The North Metro Health Service (NMHS) is the largest health service in Western Australia. It employs around 9,000 full time employees to support upward of 800,000 patients.
While it operates state of the art hospitals and cutting-edge medical technology, the pace of digital transformation had been slower with incremental improvements the order of the day.
However, when COVID-19 struck, NMHS pushed the pedal to the metal in order to streamline the way it collected data from patients and supported people who tested positive for Coronavirus.
Traditionally most patient data collection at NMHS has been manual – WA Health does not yet have widespread electronic medical records. But the natural enemy of manual data collections using a pen and paper is PPE – personal protective equipment – where staff are gowned, masked and gloved which makes manipulating a pen and filling out multiple paper forms impossible as paper can’t be wiped down to clean off viruses.
Manual data collection also increases the risk of error, makes it hard to provide rapid access to previously collected information, and can lead to patients being asked to provide the same information time after time.
That’s not a trivial matter as people being tested for COVID-19 are already facing significant stress; they don’t want to have to repeat their stories over and over, and certainly not every time they are called by medical staff or contact tracers.
Mindful of that – but also critically aware of the need for instant access to accurate and up to date information, Dr John Blakey, NMHS respiratory consultant asked Michael Campbell if there was a better approach than using pen and paper to collect data.
Campbell, who is Manager of Business Information and Performance at NMHS, immediately engaged with Microsoft to develop a solution using Power Apps, Microsoft’s low code development solution.
Developed over a period of two weeks, including Proof of Concept and deployment, this app is now being used to gather patient information. Data is collected once, with NMHS staff interviewing patients and filling out a questionnaire on a mobile device.
That data is securely stored in WA Health’s data warehouse and always available for future clinical consultations with any patient who tests positive, accelerating treatment and reducing the burden on staff who now have instant access to insights that are critical to successful treatment and to monitor patient progress.
Pammy Yeoh, NMHS’ Coordinator for Information Architecture adds that the system has also been designed so that a letter from the hospital to the patient’s GP is automatically generated to ensure proper continuity of care when the patient goes back into the community.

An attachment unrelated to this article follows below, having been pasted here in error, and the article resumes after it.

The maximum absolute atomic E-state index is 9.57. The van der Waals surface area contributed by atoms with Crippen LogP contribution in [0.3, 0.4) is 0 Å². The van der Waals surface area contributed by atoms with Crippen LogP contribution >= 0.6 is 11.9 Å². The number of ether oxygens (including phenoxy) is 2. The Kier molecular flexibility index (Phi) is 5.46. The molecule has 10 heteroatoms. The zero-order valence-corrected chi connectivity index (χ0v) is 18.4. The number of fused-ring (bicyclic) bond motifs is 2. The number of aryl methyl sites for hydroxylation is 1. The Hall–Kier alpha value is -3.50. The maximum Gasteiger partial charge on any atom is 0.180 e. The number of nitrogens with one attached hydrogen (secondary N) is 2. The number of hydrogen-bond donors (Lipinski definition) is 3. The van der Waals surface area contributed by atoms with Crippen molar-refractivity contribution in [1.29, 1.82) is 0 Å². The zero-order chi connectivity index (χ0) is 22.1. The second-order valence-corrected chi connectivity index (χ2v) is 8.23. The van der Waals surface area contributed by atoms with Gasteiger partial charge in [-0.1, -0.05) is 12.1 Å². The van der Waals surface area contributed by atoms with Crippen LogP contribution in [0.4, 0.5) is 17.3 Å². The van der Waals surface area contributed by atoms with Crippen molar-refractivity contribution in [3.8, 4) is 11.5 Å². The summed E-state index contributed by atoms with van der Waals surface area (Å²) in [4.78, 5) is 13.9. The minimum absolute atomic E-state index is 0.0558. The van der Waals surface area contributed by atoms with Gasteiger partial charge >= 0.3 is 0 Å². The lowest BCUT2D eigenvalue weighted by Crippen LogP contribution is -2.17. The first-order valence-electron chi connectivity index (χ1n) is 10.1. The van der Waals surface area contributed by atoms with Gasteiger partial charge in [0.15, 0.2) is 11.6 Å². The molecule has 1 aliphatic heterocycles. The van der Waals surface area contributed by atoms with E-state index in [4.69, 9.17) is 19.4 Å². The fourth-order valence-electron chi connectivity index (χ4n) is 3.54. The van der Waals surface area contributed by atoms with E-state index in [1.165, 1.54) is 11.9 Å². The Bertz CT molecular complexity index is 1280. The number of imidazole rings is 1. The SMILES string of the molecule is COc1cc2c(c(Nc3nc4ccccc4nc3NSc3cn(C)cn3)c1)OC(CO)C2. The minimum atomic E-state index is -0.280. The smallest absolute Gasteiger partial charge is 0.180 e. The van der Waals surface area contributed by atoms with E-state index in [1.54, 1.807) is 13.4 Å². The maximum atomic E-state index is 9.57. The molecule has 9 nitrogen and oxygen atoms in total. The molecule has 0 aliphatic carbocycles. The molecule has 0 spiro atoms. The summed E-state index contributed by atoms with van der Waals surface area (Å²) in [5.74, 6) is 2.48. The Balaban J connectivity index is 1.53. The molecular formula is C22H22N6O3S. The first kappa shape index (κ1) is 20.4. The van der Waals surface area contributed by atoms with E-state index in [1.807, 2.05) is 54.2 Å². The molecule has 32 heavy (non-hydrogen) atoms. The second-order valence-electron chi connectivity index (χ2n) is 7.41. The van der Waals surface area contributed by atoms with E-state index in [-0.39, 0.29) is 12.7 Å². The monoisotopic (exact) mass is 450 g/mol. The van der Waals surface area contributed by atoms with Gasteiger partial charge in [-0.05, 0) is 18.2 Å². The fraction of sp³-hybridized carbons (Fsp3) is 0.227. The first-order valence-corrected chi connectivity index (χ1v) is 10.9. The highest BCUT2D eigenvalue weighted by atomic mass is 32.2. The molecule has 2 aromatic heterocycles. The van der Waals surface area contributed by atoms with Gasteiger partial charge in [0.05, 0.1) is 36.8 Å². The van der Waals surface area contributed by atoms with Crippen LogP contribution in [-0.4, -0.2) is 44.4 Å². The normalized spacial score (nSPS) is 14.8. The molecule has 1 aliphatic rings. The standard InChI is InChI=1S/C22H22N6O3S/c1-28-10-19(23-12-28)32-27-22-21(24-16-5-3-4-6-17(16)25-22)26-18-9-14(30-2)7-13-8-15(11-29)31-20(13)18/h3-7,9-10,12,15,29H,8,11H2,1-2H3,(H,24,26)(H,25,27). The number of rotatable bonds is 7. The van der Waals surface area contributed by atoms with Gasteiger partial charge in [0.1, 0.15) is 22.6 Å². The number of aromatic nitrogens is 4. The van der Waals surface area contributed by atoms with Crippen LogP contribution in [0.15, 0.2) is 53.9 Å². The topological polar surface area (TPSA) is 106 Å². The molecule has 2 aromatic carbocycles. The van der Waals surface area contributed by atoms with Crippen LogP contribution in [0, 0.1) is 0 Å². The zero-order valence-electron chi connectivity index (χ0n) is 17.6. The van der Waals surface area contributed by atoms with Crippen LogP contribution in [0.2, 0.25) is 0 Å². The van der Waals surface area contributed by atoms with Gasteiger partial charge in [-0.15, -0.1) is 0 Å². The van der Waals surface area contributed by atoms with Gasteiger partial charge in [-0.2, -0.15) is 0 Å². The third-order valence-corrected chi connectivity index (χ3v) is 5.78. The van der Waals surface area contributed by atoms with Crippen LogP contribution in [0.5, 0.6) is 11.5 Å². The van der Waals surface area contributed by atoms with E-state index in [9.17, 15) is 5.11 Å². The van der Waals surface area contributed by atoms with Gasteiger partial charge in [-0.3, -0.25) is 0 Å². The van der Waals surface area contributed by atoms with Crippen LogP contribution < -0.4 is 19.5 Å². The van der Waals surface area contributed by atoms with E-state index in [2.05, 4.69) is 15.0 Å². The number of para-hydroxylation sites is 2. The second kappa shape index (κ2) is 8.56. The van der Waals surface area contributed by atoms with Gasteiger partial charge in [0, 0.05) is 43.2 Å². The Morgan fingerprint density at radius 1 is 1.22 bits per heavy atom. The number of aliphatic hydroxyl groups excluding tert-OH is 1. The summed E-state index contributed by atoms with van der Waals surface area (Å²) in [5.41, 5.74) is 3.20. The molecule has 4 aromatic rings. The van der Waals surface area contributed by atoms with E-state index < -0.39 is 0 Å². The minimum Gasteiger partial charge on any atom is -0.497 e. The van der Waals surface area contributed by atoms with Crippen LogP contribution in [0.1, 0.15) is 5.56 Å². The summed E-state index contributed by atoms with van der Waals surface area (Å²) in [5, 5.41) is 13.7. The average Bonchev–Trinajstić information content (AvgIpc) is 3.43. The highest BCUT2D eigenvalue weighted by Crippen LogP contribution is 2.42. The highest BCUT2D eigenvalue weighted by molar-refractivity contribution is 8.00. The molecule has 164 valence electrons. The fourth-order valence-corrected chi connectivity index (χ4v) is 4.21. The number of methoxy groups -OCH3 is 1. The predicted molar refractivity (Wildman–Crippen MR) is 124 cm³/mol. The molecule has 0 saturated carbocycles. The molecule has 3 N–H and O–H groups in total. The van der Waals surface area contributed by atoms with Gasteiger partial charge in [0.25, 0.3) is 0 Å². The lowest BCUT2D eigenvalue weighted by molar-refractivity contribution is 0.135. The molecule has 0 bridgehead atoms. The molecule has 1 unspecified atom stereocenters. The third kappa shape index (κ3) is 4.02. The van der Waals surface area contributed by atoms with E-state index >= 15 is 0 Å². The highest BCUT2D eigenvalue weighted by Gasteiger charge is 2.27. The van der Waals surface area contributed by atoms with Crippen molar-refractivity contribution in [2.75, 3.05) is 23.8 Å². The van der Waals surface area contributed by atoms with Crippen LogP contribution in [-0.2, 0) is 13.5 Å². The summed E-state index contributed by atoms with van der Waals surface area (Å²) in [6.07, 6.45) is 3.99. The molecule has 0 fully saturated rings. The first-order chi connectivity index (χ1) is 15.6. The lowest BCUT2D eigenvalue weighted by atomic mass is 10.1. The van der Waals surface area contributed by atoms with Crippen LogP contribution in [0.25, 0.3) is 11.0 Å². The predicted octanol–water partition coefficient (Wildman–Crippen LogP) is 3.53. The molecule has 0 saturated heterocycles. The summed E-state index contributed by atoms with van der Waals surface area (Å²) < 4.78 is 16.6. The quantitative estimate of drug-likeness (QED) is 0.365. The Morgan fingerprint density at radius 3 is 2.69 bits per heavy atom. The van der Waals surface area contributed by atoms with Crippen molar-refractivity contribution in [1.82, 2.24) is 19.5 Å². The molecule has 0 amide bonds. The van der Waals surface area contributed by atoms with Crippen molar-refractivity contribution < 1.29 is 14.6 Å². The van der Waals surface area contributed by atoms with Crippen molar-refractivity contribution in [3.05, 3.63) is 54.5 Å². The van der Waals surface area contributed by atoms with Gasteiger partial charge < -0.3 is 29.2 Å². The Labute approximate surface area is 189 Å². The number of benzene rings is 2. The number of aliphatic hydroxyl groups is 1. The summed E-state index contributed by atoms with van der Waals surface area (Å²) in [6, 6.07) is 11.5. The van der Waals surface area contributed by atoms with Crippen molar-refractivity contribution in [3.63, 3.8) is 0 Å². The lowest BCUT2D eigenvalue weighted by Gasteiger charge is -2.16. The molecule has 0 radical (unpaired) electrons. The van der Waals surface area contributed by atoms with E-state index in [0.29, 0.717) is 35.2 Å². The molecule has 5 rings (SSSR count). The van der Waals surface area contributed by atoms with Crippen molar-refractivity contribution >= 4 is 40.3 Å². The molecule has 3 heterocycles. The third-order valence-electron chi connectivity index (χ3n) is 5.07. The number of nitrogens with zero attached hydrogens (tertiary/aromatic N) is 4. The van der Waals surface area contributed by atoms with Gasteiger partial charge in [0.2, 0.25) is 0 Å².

Besides expediting the care available for the patient, the Power App ensures data is available for hospital Patient Administration system and establishes a clear audit trail associated with a patient’s treatment. If there is any question in the future about the care that the patient received, it’s all there in black and white.
Yeoh explains that there are two parts to the Power App; the first is a four-page questionnaire designed in association with NMHS clinicians which collects patient information, the second collects information about the patient’s symptoms such as coughing or a sore throat.
During follow up calls all that data is available, and the clinician can ask if the symptoms in evidence a couple of days earlier are better or worse.
NMHS can also integrate data about a patient’s pre-existing conditions. Campbell explains that this reveals if people are diabetic, have high blood pressure or renal impairment, for example.
“The beauty of it is that when you open the app, you’ve got a short medical history of the patient that you’re dealing with. Rather than weeding through reams of paper, I can have a look at this and say, ‘All right, this patient’s a diabetic. She’s got hypertension, she’s got ischemic heart disease. She’s a smoker’,” says Campbell.
Access to this data is currently only for doctors and consultants, but NMHS is keen to explore how nurse managers and nursing staff might also benefit from having broader but secure access to the information.
For the patient the fact that clinical staff are fully clued up about their situation provides peace of mind that they are getting the best treatment, and reduces the frustration that would bubble up if they were constantly asked to provide the same information.
While the Power App was spun up rapidly and deployed in a matter of two weeks in order to help NMHS deal with COVID-19, it has whetted clinicians’ appetite for similar solutions to help streamline the treatment of other conditions as well.
Campbell already has apps to support asthma clinics and pulmonary conditions in his sights.
When WA does deploy electronic medical records data from these apps they will be able to integrate directly to provide a complete medical record to support patient health and wellbeing.
Campbell adds; “I’m immensely proud to be part of this, to contribute. It’s so rewarding that you’re making a difference to someone’s life by doing this. And that’s what it boils down to at the end of the day.”